From depicting a snapshot of your startup's ownership to your capitalization history, dilution, and a rough estimation of your startup’s valuation, information like this can be used by investors to ensure your startup is healthy and has the potential to thrive. 

Helps investors with risk assessment

Overall, cap tables with all the information they provide, help potential investors assess whether or not investing in your startup is appropriate for their risk appetite.

From understanding how ownership is concentrated to assessing whether dilution is acceptable and more, all these factors play a significant role in a potential investor's risk assessment.

Consequences of a poorly maintained cap table

Given the importance of cap tables for the decision-making process, startups absolutely cannot afford to provide investors with inaccurate cap tables. The stakes are high as this can lead to:

Confusion and misunderstandings

Inaccurate cap tables, whether by design or neglect, can confuse potential investors and, at worst, mislead them into making poorly-informed decisions. For example, inaccurate cap tables can cause investors to overvalue a startup (e.g. via inaccurate ownership percentages), which may help secure investment in the short run but will inevitably lead to serious disputes in the long run.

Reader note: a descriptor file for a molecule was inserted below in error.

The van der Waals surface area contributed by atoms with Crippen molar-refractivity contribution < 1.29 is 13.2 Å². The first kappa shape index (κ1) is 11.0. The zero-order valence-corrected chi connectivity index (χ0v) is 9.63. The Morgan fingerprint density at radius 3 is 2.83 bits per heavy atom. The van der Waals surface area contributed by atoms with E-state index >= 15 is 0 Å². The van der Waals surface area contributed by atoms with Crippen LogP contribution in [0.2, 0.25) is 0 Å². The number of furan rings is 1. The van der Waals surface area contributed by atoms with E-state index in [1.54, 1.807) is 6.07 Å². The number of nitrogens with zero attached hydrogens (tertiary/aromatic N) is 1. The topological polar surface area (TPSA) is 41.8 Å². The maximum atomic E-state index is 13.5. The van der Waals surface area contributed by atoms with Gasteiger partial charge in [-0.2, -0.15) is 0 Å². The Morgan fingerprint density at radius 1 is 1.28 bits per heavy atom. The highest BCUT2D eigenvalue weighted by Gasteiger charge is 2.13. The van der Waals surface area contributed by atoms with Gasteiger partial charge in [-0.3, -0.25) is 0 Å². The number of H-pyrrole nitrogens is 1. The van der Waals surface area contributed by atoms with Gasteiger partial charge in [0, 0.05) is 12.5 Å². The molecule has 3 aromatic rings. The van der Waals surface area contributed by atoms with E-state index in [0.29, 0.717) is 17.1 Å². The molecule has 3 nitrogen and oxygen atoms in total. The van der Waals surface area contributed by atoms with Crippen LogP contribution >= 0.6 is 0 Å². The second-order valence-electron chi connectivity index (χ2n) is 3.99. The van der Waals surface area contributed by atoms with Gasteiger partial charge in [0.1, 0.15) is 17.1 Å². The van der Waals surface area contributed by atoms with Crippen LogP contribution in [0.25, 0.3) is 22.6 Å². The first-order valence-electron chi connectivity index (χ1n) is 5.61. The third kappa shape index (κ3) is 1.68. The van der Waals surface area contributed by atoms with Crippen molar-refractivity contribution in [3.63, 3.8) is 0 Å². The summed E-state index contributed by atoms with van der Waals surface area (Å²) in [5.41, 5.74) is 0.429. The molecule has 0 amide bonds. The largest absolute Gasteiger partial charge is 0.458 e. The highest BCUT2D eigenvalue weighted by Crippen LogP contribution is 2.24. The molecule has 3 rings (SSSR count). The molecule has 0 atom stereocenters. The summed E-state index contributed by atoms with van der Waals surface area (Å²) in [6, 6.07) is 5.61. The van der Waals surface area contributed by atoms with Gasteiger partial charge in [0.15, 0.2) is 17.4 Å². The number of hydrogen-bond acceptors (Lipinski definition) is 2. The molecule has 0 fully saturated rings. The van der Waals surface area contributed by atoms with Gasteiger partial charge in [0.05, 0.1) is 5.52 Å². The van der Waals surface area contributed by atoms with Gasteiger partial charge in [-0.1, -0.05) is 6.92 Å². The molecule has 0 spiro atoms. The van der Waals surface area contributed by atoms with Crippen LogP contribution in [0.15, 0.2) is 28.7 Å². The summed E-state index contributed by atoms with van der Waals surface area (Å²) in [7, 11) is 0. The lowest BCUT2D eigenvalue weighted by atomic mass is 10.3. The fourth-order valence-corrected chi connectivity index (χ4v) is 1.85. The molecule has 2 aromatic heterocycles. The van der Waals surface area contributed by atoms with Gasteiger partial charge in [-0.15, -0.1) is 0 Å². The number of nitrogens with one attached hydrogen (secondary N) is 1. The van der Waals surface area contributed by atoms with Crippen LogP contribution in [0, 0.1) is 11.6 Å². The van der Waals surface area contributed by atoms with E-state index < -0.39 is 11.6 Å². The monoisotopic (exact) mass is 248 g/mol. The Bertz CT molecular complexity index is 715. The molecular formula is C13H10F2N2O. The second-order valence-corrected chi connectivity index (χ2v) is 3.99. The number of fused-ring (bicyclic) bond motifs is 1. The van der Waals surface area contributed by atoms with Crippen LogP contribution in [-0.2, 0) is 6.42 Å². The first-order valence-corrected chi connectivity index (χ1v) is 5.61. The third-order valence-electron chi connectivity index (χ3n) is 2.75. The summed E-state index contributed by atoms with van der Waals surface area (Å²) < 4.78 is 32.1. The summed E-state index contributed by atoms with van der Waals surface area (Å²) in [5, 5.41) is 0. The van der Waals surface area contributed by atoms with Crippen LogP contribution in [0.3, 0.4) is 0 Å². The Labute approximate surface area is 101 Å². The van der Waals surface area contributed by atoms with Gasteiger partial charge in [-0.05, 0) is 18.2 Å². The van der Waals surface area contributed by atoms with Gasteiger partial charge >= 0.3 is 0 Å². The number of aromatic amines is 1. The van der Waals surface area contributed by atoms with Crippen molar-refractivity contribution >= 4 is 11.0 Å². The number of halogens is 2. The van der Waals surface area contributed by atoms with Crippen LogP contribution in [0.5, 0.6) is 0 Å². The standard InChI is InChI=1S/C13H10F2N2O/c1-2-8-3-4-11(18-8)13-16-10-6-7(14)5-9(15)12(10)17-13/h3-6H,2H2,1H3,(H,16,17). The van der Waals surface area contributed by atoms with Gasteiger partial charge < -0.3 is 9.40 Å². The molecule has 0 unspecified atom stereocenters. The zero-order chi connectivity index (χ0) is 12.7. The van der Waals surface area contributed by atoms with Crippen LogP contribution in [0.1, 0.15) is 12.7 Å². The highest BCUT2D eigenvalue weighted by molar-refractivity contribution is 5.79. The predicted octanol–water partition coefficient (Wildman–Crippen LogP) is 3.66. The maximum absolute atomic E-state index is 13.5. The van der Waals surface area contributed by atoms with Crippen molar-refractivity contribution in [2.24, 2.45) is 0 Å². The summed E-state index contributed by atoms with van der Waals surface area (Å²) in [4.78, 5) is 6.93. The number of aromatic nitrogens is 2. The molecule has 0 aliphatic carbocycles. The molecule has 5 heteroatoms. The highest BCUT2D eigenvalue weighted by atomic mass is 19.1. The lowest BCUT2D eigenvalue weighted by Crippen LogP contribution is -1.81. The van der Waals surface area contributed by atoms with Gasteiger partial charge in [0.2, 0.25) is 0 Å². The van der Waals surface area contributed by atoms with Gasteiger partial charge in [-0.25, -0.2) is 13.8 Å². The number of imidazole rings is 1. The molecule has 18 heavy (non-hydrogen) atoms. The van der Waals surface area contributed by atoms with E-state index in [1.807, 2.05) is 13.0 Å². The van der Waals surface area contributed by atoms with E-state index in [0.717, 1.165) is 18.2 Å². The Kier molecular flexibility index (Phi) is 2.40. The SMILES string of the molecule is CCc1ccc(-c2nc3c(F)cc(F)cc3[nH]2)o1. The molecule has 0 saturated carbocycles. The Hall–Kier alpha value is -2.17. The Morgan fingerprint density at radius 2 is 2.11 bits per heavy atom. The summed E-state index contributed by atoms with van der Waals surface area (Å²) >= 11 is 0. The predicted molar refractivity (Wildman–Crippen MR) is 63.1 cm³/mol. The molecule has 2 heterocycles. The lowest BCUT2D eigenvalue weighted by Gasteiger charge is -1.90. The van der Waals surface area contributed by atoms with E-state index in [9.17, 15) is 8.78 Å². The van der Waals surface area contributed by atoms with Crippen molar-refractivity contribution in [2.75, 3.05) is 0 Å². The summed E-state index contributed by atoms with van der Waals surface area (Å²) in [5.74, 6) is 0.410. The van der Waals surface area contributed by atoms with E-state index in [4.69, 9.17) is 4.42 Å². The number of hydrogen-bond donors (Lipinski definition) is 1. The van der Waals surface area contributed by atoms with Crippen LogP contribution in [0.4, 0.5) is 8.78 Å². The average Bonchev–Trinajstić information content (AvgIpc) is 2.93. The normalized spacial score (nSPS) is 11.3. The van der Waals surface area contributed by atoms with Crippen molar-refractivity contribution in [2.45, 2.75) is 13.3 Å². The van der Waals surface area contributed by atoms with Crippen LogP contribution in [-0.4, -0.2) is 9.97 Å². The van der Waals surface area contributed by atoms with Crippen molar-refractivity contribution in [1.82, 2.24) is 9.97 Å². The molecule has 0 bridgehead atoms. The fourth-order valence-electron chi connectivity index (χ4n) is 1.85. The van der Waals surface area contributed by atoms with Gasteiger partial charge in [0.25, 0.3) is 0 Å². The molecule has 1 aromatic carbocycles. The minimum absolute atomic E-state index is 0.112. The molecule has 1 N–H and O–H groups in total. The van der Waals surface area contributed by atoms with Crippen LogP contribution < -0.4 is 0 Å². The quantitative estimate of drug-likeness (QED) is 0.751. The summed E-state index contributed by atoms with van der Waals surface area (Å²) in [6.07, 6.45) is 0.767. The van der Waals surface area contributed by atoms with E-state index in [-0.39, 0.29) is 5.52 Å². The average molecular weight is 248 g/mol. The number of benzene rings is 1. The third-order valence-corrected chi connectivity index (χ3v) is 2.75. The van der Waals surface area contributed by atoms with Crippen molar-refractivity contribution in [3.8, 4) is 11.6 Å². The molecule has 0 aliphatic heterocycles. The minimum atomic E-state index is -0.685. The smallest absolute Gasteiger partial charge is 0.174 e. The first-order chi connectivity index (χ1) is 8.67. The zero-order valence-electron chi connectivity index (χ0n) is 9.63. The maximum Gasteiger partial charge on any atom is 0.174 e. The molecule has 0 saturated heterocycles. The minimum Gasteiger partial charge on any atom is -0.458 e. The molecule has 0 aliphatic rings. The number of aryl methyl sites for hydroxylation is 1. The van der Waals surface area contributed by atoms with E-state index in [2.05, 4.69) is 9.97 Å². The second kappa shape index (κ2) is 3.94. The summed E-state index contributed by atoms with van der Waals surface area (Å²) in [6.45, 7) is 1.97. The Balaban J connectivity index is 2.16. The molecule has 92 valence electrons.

Reputational harm

Trust is one of the most important things investors look for in a startup. If investors cannot trust you to deliver and provide accurate information through your cap tables, it stands to reason that they cannot trust you to manage millions as capital. Poorly maintained cap tables damage your credibility and reputation, erode investor trust, and potentially scare away other potential investors.